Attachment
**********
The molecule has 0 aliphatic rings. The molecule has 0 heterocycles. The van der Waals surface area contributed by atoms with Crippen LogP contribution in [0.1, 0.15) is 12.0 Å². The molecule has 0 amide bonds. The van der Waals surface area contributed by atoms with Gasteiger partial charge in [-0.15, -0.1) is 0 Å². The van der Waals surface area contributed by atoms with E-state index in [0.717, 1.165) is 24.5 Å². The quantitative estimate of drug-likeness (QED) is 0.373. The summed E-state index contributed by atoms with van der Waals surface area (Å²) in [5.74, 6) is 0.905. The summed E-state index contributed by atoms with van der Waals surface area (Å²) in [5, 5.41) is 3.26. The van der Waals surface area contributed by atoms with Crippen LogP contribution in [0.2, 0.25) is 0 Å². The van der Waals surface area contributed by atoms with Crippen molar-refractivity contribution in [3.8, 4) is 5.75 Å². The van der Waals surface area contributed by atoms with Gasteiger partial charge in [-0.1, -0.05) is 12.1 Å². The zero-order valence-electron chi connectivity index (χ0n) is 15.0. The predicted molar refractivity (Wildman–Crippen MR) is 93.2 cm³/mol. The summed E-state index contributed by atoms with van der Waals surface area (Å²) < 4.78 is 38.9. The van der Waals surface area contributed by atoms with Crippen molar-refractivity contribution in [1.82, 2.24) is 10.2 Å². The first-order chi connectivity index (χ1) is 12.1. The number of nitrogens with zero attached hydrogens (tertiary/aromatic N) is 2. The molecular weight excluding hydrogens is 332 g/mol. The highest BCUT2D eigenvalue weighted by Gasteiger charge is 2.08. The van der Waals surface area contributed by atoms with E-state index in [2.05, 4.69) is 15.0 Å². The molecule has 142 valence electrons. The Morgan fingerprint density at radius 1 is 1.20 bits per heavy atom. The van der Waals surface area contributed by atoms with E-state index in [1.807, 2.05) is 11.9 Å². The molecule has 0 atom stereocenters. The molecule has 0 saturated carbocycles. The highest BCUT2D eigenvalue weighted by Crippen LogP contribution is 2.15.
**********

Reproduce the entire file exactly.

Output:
The molecule has 0 aliphatic rings. The molecule has 0 heterocycles. The van der Waals surface area contributed by atoms with Crippen LogP contribution in [0.1, 0.15) is 12.0 Å². The molecule has 0 amide bonds. The van der Waals surface area contributed by atoms with Gasteiger partial charge in [-0.15, -0.1) is 0 Å². The van der Waals surface area contributed by atoms with E-state index in [0.717, 1.165) is 24.5 Å². The quantitative estimate of drug-likeness (QED) is 0.373. The summed E-state index contributed by atoms with van der Waals surface area (Å²) in [5.74, 6) is 0.905. The summed E-state index contributed by atoms with van der Waals surface area (Å²) in [5, 5.41) is 3.26. The van der Waals surface area contributed by atoms with Crippen LogP contribution in [0.2, 0.25) is 0 Å². The van der Waals surface area contributed by atoms with Crippen molar-refractivity contribution in [3.8, 4) is 5.75 Å². The van der Waals surface area contributed by atoms with Gasteiger partial charge in [-0.1, -0.05) is 12.1 Å². The zero-order valence-electron chi connectivity index (χ0n) is 15.0. The predicted molar refractivity (Wildman–Crippen MR) is 93.2 cm³/mol. The summed E-state index contributed by atoms with van der Waals surface area (Å²) < 4.78 is 38.9. The van der Waals surface area contributed by atoms with Crippen molar-refractivity contribution in [1.82, 2.24) is 10.2 Å². The first-order chi connectivity index (χ1) is 12.1. The number of nitrogens with zero attached hydrogens (tertiary/aromatic N) is 2. The molecular weight excluding hydrogens is 332 g/mol. The highest BCUT2D eigenvalue weighted by Gasteiger charge is 2.08. The van der Waals surface area contributed by atoms with E-state index in [2.05, 4.69) is 15.0 Å². The molecule has 142 valence electrons. The Morgan fingerprint density at radius 1 is 1.20 bits per heavy atom. The van der Waals surface area contributed by atoms with E-state index in [1.807, 2.05) is 11.9 Å². The molecule has 0 atom stereocenters. The molecule has 0 saturated carbocycles. The highest BCUT2D eigenvalue weighted by Crippen LogP contribution is 2.15.